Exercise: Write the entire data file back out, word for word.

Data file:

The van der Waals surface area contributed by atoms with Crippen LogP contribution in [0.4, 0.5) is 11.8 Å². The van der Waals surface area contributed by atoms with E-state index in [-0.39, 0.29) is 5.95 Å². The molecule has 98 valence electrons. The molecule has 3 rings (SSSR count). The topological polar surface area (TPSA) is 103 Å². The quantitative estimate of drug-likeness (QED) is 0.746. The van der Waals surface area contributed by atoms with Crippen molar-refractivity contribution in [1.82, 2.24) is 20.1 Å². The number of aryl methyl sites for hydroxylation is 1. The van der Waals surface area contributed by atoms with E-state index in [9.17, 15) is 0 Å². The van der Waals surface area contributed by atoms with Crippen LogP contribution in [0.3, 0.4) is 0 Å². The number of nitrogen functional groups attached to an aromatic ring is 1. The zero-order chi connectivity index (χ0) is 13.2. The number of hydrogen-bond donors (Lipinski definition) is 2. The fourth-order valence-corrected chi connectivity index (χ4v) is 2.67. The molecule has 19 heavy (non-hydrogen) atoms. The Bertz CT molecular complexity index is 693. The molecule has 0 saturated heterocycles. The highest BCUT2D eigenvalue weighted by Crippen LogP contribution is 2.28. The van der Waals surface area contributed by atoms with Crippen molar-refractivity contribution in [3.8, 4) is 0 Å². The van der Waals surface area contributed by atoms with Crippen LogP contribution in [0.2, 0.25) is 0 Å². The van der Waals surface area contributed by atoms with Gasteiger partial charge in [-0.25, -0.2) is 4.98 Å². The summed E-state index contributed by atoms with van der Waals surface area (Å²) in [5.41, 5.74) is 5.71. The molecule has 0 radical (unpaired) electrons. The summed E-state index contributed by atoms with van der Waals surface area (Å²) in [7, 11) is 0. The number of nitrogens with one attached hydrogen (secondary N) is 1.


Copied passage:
The van der Waals surface area contributed by atoms with Crippen LogP contribution in [0.4, 0.5) is 11.8 Å². The van der Waals surface area contributed by atoms with E-state index in [-0.39, 0.29) is 5.95 Å². The molecule has 98 valence electrons. The molecule has 3 rings (SSSR count). The topological polar surface area (TPSA) is 103 Å². The quantitative estimate of drug-likeness (QED) is 0.746. The van der Waals surface area contributed by atoms with Crippen molar-refractivity contribution in [1.82, 2.24) is 20.1 Å². The number of aryl methyl sites for hydroxylation is 1. The van der Waals surface area contributed by atoms with E-state index in [9.17, 15) is 0 Å². The van der Waals surface area contributed by atoms with Crippen LogP contribution in [0.3, 0.4) is 0 Å². The number of nitrogen functional groups attached to an aromatic ring is 1. The zero-order chi connectivity index (χ0) is 13.2. The number of hydrogen-bond donors (Lipinski definition) is 2. The fourth-order valence-corrected chi connectivity index (χ4v) is 2.67. The molecule has 19 heavy (non-hydrogen) atoms. The Bertz CT molecular complexity index is 693. The molecule has 0 saturated heterocycles. The highest BCUT2D eigenvalue weighted by Crippen LogP contribution is 2.28. The van der Waals surface area contributed by atoms with Crippen molar-refractivity contribution in [3.8, 4) is 0 Å². The van der Waals surface area contributed by atoms with Crippen LogP contribution in [0.2, 0.25) is 0 Å². The van der Waals surface area contributed by atoms with Gasteiger partial charge in [-0.25, -0.2) is 4.98 Å². The summed E-state index contributed by atoms with van der Waals surface area (Å²) in [5.41, 5.74) is 5.71. The molecule has 0 radical (unpaired) electrons. The summed E-state index contributed by atoms with van der Waals surface area (Å²) in [7, 11) is 0. The number of nitrogens with one attached hydrogen (secondary N) is 1.